Business, politicians and intellectual property
Cass and the IoD City of London hold event on ethical leadership
"Businesses which follow ethical practices do better as unethical behaviour will always be caught out"
So stated Sir David Wootton, Lord Mayor of London 2011/12 and partner at Allen & Overy at a recent event at Cass: Leadership and the power of ethics.
The joint event was organised by Cass and Institute of Directors City of London group.
Sir Wootton was the first of three speakers. He highlighted the loss of trust in numerous institutions over the last few years. From politicians and the expenses scandal, banks and LIBOR rigging and misselling, the BBC and Saville, to the press and phone-hacking, numerous organisations are now discussing how to rebuild their stakeholders' trust.
He went on to list many of the strategies developed in this area by the City of London since the end of the financial crisis.
The next speaker, organisational psychologist and Cass Professor Jo Silvester, controversially argued that we can learn a lot about ethics from politicians.
In 2010, with the new coalition government, 232 of the 650 MPs were new to the job. The Whips office invited Professor Silvester to interview sitting MPs to help the office understand how to best support new MPS, who traditionally don't receive any training.
Professor Silvester's research provided fascinating insights with MPs discussing their initial years as parliamentarians. She noted the surprise with which many discovered that their colleagues were "pathologically insincere".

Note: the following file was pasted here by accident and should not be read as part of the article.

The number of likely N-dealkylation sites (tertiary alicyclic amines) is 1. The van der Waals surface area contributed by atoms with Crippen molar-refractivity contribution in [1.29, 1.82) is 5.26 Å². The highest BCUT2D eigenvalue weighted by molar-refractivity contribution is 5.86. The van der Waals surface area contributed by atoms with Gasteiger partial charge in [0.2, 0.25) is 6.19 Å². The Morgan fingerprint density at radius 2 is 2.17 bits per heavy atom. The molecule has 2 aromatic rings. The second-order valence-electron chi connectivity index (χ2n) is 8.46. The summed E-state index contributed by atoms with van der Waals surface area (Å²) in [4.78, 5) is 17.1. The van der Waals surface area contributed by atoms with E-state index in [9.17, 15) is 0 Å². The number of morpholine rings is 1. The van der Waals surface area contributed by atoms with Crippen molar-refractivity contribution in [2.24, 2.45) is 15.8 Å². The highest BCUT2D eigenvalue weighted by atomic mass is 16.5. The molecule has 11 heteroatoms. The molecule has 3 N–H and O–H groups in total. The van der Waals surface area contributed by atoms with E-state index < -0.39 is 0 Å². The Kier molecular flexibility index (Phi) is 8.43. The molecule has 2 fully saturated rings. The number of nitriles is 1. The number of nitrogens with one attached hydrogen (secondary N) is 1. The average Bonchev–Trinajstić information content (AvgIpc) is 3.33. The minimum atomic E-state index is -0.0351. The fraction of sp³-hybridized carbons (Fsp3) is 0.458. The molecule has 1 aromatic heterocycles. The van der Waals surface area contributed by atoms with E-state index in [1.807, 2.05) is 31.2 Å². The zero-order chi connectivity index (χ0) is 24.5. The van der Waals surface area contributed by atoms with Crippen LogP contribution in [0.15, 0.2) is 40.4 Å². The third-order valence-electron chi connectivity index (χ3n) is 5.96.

However, Silvester argued that rather than seeing this kind of politicking as unethical, it is instead a justified approach to the difficult job of politics - making decisions which navigate a landscape of wildly differing opinions on any given subject.
The third speaker of the evening was inventor and entrepreneur Mandy Haberman who shared her experience of being on the receiving end of unethical corporate behaviour.
As the inventor of the first baby/toddler cup which doesn't spill, Haberman first encountered corporate disinterest in her technology - with no one interested in bringing it to market.
Having launched the product herself she then experienced significant negative interest. Several major corporations breached her patents and launched products infringing on her intellectual property. Haberman took these companies to court and won, receiving major damages as well as a moral victory.
Although she has battled unethical behaviour herself, she highlighted the tension between ethical corporate behaviour and good commercial practice, labelling the area "fuzzy".
The event closed with an engaging Q&A session covering subjects from gender issues to the UK Bribery Act.
For more events and discussion on the areas of responsibility, sustainability, ethics and government, get in touch with Cass's Centre for Responsible Enterprise: Ethos.